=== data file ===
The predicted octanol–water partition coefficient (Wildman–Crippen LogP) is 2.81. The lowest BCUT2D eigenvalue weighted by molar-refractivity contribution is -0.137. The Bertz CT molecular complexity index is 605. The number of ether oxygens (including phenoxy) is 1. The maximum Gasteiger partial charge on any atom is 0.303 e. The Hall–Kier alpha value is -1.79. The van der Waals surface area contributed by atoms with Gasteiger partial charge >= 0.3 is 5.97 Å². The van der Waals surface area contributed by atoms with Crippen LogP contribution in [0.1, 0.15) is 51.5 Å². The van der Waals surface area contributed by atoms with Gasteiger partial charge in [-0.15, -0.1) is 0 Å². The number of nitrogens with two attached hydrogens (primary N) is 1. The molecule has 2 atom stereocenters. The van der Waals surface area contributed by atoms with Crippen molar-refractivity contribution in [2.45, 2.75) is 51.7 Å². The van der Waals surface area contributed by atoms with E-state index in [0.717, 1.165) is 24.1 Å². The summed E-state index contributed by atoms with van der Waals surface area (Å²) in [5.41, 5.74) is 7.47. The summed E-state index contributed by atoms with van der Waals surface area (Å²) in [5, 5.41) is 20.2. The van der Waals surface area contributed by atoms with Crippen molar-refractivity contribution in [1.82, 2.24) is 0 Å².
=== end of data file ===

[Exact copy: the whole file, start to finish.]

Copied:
The predicted octanol–water partition coefficient (Wildman–Crippen LogP) is 2.81. The lowest BCUT2D eigenvalue weighted by molar-refractivity contribution is -0.137. The Bertz CT molecular complexity index is 605. The number of ether oxygens (including phenoxy) is 1. The maximum Gasteiger partial charge on any atom is 0.303 e. The Hall–Kier alpha value is -1.79. The van der Waals surface area contributed by atoms with Gasteiger partial charge >= 0.3 is 5.97 Å². The van der Waals surface area contributed by atoms with Crippen LogP contribution in [0.1, 0.15) is 51.5 Å². The van der Waals surface area contributed by atoms with Gasteiger partial charge in [-0.15, -0.1) is 0 Å². The number of nitrogens with two attached hydrogens (primary N) is 1. The molecule has 2 atom stereocenters. The van der Waals surface area contributed by atoms with Crippen molar-refractivity contribution in [2.45, 2.75) is 51.7 Å². The van der Waals surface area contributed by atoms with E-state index in [0.717, 1.165) is 24.1 Å². The summed E-state index contributed by atoms with van der Waals surface area (Å²) in [5.41, 5.74) is 7.47. The summed E-state index contributed by atoms with van der Waals surface area (Å²) in [5, 5.41) is 20.2. The van der Waals surface area contributed by atoms with Crippen molar-refractivity contribution in [1.82, 2.24) is 0 Å².